Book abstract: A hydrocolloid is defined as a colloid system wherein the colloid particles are dispersed in water. A hydrocolloid has colloid particles spread throughout water and depending on the quantity of water available that can take place in different states, e.g., gel or sol (liquid). Hydrocolloids can be either irreversible (single-state) or reversible. For example, agar, a reversible hydrocolloid of seaweed extract, can exist in a gel and sol state, and alternate between states with the addition or elimination of heat. Many hydrocolloids are derived from natural sources. Agar-agar and carrageenan are extracted from seaweed; gelatin is produced by hydrolysis of proteins of bovine and fish origins, and pectin is extracted from citrus peel and apple pomace. Gelatin desserts like jelly or Jell-O are made from gelatin powder, another effective hydrocolloid. Hydrocolloids are employed in food mainly to influence texture or viscosity. This new and important book gathers the latest research from around the globe in the study of food hydrocolloids and highlights such topics as: collagen and gelatin extracted from skate skin, sucrose pectin interaction, utiliztion of glucomannans for health and others.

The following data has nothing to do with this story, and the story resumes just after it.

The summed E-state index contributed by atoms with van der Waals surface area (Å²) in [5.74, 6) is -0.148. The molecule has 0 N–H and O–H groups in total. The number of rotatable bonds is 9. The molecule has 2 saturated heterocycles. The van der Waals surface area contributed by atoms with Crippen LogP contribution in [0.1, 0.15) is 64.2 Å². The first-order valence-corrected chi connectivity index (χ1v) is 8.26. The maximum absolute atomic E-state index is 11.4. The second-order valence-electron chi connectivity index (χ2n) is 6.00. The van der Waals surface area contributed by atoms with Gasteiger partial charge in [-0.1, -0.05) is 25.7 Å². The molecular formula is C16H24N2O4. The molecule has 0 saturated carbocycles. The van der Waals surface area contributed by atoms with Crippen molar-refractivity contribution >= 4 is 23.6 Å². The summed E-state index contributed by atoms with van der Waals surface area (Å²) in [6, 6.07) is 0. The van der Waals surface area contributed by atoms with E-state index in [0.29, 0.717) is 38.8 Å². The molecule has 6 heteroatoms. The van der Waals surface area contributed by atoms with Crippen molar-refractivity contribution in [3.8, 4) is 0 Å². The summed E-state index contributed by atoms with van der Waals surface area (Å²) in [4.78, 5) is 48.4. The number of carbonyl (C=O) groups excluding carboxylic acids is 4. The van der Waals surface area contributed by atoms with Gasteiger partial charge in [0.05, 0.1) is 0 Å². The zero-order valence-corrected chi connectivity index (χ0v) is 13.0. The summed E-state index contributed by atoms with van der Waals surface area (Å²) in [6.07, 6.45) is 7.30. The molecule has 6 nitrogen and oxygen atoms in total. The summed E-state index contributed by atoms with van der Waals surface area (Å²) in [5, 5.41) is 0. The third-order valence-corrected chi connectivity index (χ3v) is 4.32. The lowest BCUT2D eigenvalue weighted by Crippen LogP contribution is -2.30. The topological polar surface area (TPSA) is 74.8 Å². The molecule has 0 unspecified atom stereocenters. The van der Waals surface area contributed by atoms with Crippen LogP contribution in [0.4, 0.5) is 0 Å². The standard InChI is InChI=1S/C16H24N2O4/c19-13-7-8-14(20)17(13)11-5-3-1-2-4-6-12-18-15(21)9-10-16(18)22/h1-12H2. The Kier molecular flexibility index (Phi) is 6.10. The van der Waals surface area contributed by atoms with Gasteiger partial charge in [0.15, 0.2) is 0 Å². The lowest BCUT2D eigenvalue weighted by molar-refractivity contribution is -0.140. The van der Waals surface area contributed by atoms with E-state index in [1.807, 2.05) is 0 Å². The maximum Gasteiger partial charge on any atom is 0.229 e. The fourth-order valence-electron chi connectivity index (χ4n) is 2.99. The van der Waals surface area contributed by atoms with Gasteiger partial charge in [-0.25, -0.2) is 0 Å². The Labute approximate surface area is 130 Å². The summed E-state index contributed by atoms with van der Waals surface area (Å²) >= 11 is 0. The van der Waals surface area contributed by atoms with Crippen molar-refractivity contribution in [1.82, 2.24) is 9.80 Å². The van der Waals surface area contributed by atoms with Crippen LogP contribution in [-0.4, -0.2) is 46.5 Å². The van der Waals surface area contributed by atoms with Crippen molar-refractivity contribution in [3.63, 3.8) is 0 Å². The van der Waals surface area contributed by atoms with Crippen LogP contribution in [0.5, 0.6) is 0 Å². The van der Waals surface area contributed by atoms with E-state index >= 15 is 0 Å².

|Title of host publication||Food Hydrocolloids: Characteristics, Properties and Structures|
|Publisher||Nova Science Publishers|
|Number of pages||9|
|Publication status||Published - 1 Jan 2010|
- food microbiology